Computers about computers in space what they’re like,

Computers
In Space

2017

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Author
– NABEEL SARWAR

 

 

 

 

Table of Contents

Introduction………………………………………………………………………………….3

Literature
Review…………………………………………………………………………….4

Keywords……………………………………………………………………………………..5

Technical Aspects……………………………………………………………………………6

Reference…………………………………………………………………………………….8

 

 

 

 

 

 

 

 

 

 

 

 

 

 

 

1.   
INTRODUCTION:

Computers are an important when it comes
to space exploration technology because with their help researchers understood
how many of the secrets of the creation of the Universe happened and we decided
to tell you a little about computers in space what they’re like, what they do
and how and why they need to be protected. The reason why computers are so good
what they do is because they have an amazing processing power and are able do
render data a lot faster than the average person. Astronauts rely on computers
when they need guidance for their ships and are totally blind and helpless,
without their help.

Most
the technology used today in our space exploration mission comes from help from
computers. Every field has benefited from computer’s assistance, important
breakthroughs have been achieved. There is no reason to doubt computers because
they can excel in areas where we could never begin comprehend. The period
of space exploration has arrived and the need of knowledge has increased faster
than ever. The space exploration field needs computers that are capable to
process large amounts of information and then simplify them into a simple form
so that scientists can use them for their own purposes.Scientists need to
answer more question than before, concerning the origin of the universe and the
best way to do this is by sending probes into space and analyzing the data. The modern digital computers
have been fundamental to the space exploration program. Computers have
profoundly affected almost every aspect of space tech, including spacecraft designs,
mission control, and the gathering and processing of data generated by the
spacecraft. Indeed, the evolution and growth of computer technology is
suggestively parallel to the growth in space technology.

 

2.   
Literature Review

Computers are considered a very important nowadays. We
are basically living in a era of computer where every other thing’s possibly
connected with the computers.

The scientists have done so many experiments in space for
the past few years and they are absolutely shocking. The space shuttle’s five
general purpose computers computers, or GPCs, are slow and have little memory
compared to modern home computers. On the other hand, no one straps the
latest-and-greatest desktop computer inside a machine that vibrates like an old
truck on a washboard road while requiring it to get a spacecraft into orbit and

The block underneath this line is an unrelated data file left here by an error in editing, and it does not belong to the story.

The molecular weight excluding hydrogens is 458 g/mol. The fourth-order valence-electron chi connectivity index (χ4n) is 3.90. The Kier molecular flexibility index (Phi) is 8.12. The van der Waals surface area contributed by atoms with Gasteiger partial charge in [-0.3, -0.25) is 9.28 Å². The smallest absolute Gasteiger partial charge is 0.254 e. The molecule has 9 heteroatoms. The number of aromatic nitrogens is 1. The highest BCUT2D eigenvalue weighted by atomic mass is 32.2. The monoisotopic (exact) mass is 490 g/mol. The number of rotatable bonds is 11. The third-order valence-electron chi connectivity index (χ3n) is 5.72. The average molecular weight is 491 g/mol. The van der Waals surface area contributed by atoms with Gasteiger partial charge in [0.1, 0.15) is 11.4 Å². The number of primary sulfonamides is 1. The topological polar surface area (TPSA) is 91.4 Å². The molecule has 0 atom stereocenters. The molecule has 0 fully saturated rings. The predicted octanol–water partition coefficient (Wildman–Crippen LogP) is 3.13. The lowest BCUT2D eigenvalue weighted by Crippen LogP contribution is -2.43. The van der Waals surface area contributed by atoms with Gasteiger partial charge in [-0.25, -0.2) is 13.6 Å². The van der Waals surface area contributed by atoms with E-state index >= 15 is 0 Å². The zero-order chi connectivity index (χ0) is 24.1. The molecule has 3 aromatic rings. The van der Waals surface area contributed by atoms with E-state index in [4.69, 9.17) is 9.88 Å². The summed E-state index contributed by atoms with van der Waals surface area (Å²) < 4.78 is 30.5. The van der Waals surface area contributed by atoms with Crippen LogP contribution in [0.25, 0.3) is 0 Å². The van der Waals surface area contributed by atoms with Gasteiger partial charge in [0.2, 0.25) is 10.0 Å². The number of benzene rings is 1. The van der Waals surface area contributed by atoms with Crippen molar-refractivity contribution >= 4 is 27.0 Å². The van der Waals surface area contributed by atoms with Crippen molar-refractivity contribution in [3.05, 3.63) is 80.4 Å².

back safely.

In other words, when it comes to flying the shuttle, reliability means far more
than performance. 

“The environment of space is very harsh and unfriendly and not just space,
but getting into space,” said RoscoFerguson, a space shuttle flight
software operating system engineer for the United Space Alliance”. Something
like a desktop might not even survive all the vibration. Then once you get into
space you have the radiation.

Even after major computer upgrades in 1992, the primary flight system has a
storage capacity of one megabyte and runs at a speed of 1.4 million instruction
per second. While this was more memory and much faster computing speed than
could be ever achieved with the original 1970s-era shuttle flight computers, it
doesn’t compare to today’s desktop computers.

“The gpc’s serve as the brains of the shuttle,” Ferguson said.
“It’s really the heart of control system.” 

The GPCs include 24 input/output links that collect the signals from the
shuttle’s myriad sensors and sends them to the GPCs. The computers plug the
readings from the sensors into elaborate mathematical algorithms to determine
when to swivel three main engines during launch, how much to move the elevens
on the wings for landing and which thruster to fire in spaces to set up a
rendezvous with the International Space Station, for example. That process is
completed about 25 times every second. 

The shuttle’s computer-driven flight control system was a first for a
production spacecraft. The fly-by-wire design, tested on modified research
aircrafts, does not have any mechanical link from pilot to the control surfaces
and thrusters. Instead, the pilot moves the control stick in the cockpit and
the computer transmit signals to the control mechanism to make them move

3.   
Keywords

Progress in Space Technology

Knowledge Enhancement

Artificial Satellites

Space Exploration

Cultural Differences

Advertising

 

 

 

 

 

 

 

 

 

 

 

 

 

 

 

 

 

 

 

 

4.  Technical Aspects

Space technology and the images it has
created are credited with having a significant impact on society. In the 1960s,
society was undergoing a period of tremendous change, when to be ‘modern’ was